I know I have been missing in action for a while, but believe me, I have my reasons. Today’s post is to answer two queries that came my way.
The first one is the use of the preposition “of” after “beware”.
Now, beware means to be cautious of. So if you write beware of in a sentence, and you replace the word beware with “to be cautious of”, you are essentially writing: to be cautious of of. Note the use of the repeated preposition? And yet, if you only write beware in the same sentence, you are avoiding the double preposition.
However, this is a very technical difference, and one would notice it only if one were nitpicking. English being such a dynamic language, it is perfectly acceptable to use beware both by itself or with the “of”:
Beware of stray traffic on the highway at this time of the day.
Beware the words of a politician who promises more than he delivers.
Shakespeare himself did not use the preposition “of” when he used “beware” in a sentence:
Who is it in the press that calls on me?
I hear a tongue shriller than all the music
Cry “Caesar!” Speak, Caesar is turn’d to hear.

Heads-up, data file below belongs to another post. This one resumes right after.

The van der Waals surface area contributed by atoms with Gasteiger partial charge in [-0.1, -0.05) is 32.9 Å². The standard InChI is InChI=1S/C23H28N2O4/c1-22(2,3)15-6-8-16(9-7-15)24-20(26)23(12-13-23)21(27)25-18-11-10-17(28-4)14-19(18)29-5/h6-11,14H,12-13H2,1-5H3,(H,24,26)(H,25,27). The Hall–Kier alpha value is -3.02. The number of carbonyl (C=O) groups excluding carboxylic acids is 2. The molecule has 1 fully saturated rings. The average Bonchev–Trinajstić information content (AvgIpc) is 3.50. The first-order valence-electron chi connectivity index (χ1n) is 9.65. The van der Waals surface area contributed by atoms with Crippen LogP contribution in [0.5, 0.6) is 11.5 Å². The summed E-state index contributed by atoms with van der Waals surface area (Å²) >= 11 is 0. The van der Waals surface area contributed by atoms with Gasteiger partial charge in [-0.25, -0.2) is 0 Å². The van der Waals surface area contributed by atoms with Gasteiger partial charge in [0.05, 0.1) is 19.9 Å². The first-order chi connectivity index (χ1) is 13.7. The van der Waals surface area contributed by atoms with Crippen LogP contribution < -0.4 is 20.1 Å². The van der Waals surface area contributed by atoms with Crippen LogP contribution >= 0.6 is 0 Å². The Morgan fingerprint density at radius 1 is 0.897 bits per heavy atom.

Beware the ides of March.
What man is that?
A soothsayer bids you beware the ides of March.
Julius Caesar Act 1, scene 2, 15–19
The other query was whether I would use “dreamed” or “dreamt” in a sentence.
That depends, really. If I am writing for an American audience, I would use “dreamed” and for a British readership, I would use “dreamt”. Both words are correct and both work as the standard past participle or past tense of the verb dream.
It is, therefore, correct to say both the following sentences:
I dreamed of a pumpkin pie last night.
I dreamt of a diamond ring last night.
In literature, dreamt is probably the newer term. Historically, the word “dreamed” has been found in abundance in 16th and 17th century literature while “dreamt” appears rarely before the 19th century. In any case, both are correct, just like the following words would be:
Post any more queries you have on the comment section and I shall try to answer them here.